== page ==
The U.S. Justice Department is asking New York, New Jersey, Pennsylvania and Michigan to provide COVID-19 data to determine whether the government will initiate an investigation into whether orders by those states contributed to the deaths of nursing home residents.
The announcement, which was made Wednesday and applies to four Democrat-led states, specifically cited a March 25th order from Governor Andrew Cuomo that prohibited nursing homes from denying admission to a resident "solely based on a confirmed or suspected diagnosis of COVID-19."
More than 6,600 nursing home residents in New York have died as a result of the virus, a toll that some say is much larger because the state does not count those who were transported to hospitals and died there. Only New Jersey has a higher nursing home death toll due to COVID-19.
“Protecting the rights of some of society’s most vulnerable members, including elderly nursing home residents, is one of our country’s most important obligations,” said Assistant Attorney General for Civil Rights Division Eric Dreiband, in a statement. “We must ensure they are adequately cared for with dignity and respect and not unnecessarily put at risk.”
Cuomo has repeatedly said that his orders were in keeping with recommendations made by the Centers for Disease Control and Prevention, an agency that he has castigated for its slow and inadequate response. On Wednesday, he said he would not follow the agency's new widely criticized testing guidelines that recommend asymptomatic individuals exposed to the virus to not get tested.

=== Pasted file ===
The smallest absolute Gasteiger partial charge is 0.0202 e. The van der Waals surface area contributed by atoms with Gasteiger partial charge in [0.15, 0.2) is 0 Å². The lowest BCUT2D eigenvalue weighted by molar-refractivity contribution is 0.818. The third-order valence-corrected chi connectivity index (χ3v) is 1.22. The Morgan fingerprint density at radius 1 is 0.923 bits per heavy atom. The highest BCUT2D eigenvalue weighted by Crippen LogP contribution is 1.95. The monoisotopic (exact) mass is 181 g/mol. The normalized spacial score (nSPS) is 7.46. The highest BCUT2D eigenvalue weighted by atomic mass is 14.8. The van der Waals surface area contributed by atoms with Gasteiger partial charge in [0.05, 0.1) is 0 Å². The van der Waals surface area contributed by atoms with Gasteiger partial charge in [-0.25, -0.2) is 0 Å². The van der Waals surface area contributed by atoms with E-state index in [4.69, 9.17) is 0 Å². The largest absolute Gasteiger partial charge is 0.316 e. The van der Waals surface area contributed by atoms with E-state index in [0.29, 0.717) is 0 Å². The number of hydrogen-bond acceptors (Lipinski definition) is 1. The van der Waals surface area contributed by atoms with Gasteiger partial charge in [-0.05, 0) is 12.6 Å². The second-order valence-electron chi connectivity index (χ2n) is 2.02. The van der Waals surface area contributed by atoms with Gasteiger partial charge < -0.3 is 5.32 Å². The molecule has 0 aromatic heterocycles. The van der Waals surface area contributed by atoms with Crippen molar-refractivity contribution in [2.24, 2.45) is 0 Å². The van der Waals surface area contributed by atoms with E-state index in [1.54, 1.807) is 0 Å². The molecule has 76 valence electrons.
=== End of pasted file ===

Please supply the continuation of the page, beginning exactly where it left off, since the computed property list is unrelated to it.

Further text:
In July, the state Department of Health released a study that officials said conclusively showed that the virus had infected nursing homes far earlier than once believed and that readmitting residents did not contribute to a higher fatality rate in those facilities. Dr. Howard Zucker, the state health commissioner, also pointed out that the share of nursing home deaths due to coronavirus in New York is relatively low compared to other states, that of 20% according to a New York Times analysis.
The state legislature has held two hearings on the impact of the pandemic on nursing homes and the administration's response. A group of legislators have also proposed a bill that would set up an independent, bi-partisan commission to investigate nursing home deaths in New York.
Cuomo has repeatedly called the efforts "political."
In a joint statement with Michigan Governor Gretchen Whitmer, Cuomo called the latest DOJ inquiry "nothing more than a transparent politicization of the Department of Justice in the middle of the Republican National Convention."
The governors added: “At least 14 states — including Kentucky, Utah and Arizona — have issued similar nursing guidance all based on federal guidelines, and yet the four states listed in the D.O.J.’s request have a Democratic governor.”
Democratic assemblymember Ron Kim, who represents Queens and lost an uncle in a New York nursing home, has been among the most strident critics of Cuomo's nursing home response. In July, he helped push through a bill that allows families to sue facilities over certain aspects of care, such as failing to prevent the spread of the virus by not following proper isolating procedures.
In a statement released Wednesday, Kim accused the state of "hiding critical information and data relating to statewide policies."
"The Department of Justice should investigate every state that issued orders which may have led to nursing home deaths. My family and over 12,000 others who lost loved ones in nursing homes deserve nothing less than the truth, closure, and justice," he said.